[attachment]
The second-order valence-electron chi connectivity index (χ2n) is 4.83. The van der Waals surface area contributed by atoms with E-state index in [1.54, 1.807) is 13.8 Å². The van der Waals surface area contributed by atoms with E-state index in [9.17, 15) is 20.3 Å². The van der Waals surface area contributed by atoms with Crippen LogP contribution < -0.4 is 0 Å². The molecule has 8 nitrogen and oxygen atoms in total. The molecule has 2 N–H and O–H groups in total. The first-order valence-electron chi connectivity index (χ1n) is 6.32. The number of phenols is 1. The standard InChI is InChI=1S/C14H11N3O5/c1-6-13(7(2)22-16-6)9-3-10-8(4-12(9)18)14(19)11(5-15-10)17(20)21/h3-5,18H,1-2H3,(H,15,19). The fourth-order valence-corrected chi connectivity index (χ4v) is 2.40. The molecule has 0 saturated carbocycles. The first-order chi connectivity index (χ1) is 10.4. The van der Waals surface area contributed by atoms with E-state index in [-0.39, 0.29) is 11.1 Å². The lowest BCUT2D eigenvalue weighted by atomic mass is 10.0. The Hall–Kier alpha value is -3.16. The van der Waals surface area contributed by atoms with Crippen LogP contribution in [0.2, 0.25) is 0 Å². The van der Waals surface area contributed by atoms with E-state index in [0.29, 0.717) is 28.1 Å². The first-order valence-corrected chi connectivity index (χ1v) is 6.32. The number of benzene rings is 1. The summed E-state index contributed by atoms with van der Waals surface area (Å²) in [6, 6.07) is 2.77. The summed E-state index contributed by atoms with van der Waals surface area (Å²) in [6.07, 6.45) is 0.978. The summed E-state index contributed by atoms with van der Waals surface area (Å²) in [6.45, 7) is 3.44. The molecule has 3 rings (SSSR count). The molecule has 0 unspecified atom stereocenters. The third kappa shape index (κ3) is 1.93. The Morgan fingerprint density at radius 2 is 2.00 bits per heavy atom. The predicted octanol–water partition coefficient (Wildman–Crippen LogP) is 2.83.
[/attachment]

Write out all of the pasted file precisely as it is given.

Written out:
The second-order valence-electron chi connectivity index (χ2n) is 4.83. The van der Waals surface area contributed by atoms with E-state index in [1.54, 1.807) is 13.8 Å². The van der Waals surface area contributed by atoms with E-state index in [9.17, 15) is 20.3 Å². The van der Waals surface area contributed by atoms with Crippen LogP contribution < -0.4 is 0 Å². The molecule has 8 nitrogen and oxygen atoms in total. The molecule has 2 N–H and O–H groups in total. The first-order valence-electron chi connectivity index (χ1n) is 6.32. The number of phenols is 1. The standard InChI is InChI=1S/C14H11N3O5/c1-6-13(7(2)22-16-6)9-3-10-8(4-12(9)18)14(19)11(5-15-10)17(20)21/h3-5,18H,1-2H3,(H,15,19). The fourth-order valence-corrected chi connectivity index (χ4v) is 2.40. The molecule has 0 saturated carbocycles. The first-order chi connectivity index (χ1) is 10.4. The van der Waals surface area contributed by atoms with E-state index in [-0.39, 0.29) is 11.1 Å². The lowest BCUT2D eigenvalue weighted by atomic mass is 10.0. The Hall–Kier alpha value is -3.16. The van der Waals surface area contributed by atoms with Crippen LogP contribution in [0.2, 0.25) is 0 Å². The van der Waals surface area contributed by atoms with E-state index in [0.29, 0.717) is 28.1 Å². The first-order valence-corrected chi connectivity index (χ1v) is 6.32. The number of benzene rings is 1. The summed E-state index contributed by atoms with van der Waals surface area (Å²) in [6, 6.07) is 2.77. The summed E-state index contributed by atoms with van der Waals surface area (Å²) in [6.07, 6.45) is 0.978. The summed E-state index contributed by atoms with van der Waals surface area (Å²) in [6.45, 7) is 3.44. The molecule has 3 rings (SSSR count). The molecule has 0 unspecified atom stereocenters. The third kappa shape index (κ3) is 1.93. The Morgan fingerprint density at radius 2 is 2.00 bits per heavy atom. The predicted octanol–water partition coefficient (Wildman–Crippen LogP) is 2.83.